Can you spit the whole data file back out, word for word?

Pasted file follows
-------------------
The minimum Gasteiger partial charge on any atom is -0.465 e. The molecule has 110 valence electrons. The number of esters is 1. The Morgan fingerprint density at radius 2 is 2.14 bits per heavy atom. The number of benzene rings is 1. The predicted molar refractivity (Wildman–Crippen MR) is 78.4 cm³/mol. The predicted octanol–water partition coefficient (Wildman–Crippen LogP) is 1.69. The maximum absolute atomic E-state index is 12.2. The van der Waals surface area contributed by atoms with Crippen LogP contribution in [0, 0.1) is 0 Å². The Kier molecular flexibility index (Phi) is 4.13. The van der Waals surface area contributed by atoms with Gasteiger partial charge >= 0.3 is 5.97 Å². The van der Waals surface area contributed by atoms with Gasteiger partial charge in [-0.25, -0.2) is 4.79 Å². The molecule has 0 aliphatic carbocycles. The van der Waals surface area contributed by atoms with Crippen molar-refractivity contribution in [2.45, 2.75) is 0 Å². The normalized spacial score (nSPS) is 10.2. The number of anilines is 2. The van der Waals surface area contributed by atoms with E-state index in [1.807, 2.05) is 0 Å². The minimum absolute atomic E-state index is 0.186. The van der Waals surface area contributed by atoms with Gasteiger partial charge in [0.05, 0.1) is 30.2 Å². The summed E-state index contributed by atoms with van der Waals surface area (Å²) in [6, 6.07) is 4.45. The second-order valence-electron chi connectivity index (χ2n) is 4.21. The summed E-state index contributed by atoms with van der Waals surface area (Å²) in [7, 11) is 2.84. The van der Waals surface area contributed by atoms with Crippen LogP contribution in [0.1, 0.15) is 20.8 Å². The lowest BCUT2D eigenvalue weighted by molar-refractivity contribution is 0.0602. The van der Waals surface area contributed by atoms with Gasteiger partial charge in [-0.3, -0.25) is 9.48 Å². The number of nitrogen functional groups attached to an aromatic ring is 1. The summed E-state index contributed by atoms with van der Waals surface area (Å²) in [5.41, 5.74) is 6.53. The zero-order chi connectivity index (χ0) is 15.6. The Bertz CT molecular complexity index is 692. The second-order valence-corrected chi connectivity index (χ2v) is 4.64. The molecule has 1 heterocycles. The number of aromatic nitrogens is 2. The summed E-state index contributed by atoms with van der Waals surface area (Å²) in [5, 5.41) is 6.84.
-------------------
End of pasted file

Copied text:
The minimum Gasteiger partial charge on any atom is -0.465 e. The molecule has 110 valence electrons. The number of esters is 1. The Morgan fingerprint density at radius 2 is 2.14 bits per heavy atom. The number of benzene rings is 1. The predicted molar refractivity (Wildman–Crippen MR) is 78.4 cm³/mol. The predicted octanol–water partition coefficient (Wildman–Crippen LogP) is 1.69. The maximum absolute atomic E-state index is 12.2. The van der Waals surface area contributed by atoms with Crippen LogP contribution in [0, 0.1) is 0 Å². The Kier molecular flexibility index (Phi) is 4.13. The van der Waals surface area contributed by atoms with Gasteiger partial charge >= 0.3 is 5.97 Å². The van der Waals surface area contributed by atoms with Gasteiger partial charge in [-0.25, -0.2) is 4.79 Å². The molecule has 0 aliphatic carbocycles. The van der Waals surface area contributed by atoms with Crippen molar-refractivity contribution in [2.45, 2.75) is 0 Å². The normalized spacial score (nSPS) is 10.2. The number of anilines is 2. The van der Waals surface area contributed by atoms with E-state index in [1.807, 2.05) is 0 Å². The minimum absolute atomic E-state index is 0.186. The van der Waals surface area contributed by atoms with Gasteiger partial charge in [0.05, 0.1) is 30.2 Å². The summed E-state index contributed by atoms with van der Waals surface area (Å²) in [6, 6.07) is 4.45. The second-order valence-electron chi connectivity index (χ2n) is 4.21. The summed E-state index contributed by atoms with van der Waals surface area (Å²) in [7, 11) is 2.84. The van der Waals surface area contributed by atoms with Crippen LogP contribution in [0.1, 0.15) is 20.8 Å². The lowest BCUT2D eigenvalue weighted by molar-refractivity contribution is 0.0602. The van der Waals surface area contributed by atoms with Gasteiger partial charge in [-0.3, -0.25) is 9.48 Å². The number of nitrogen functional groups attached to an aromatic ring is 1. The summed E-state index contributed by atoms with van der Waals surface area (Å²) in [5.41, 5.74) is 6.53. The zero-order chi connectivity index (χ0) is 15.6. The Bertz CT molecular complexity index is 692. The second-order valence-corrected chi connectivity index (χ2v) is 4.64. The molecule has 1 heterocycles. The number of aromatic nitrogens is 2. The summed E-state index contributed by atoms with van der Waals surface area (Å²) in [5, 5.41) is 6.84.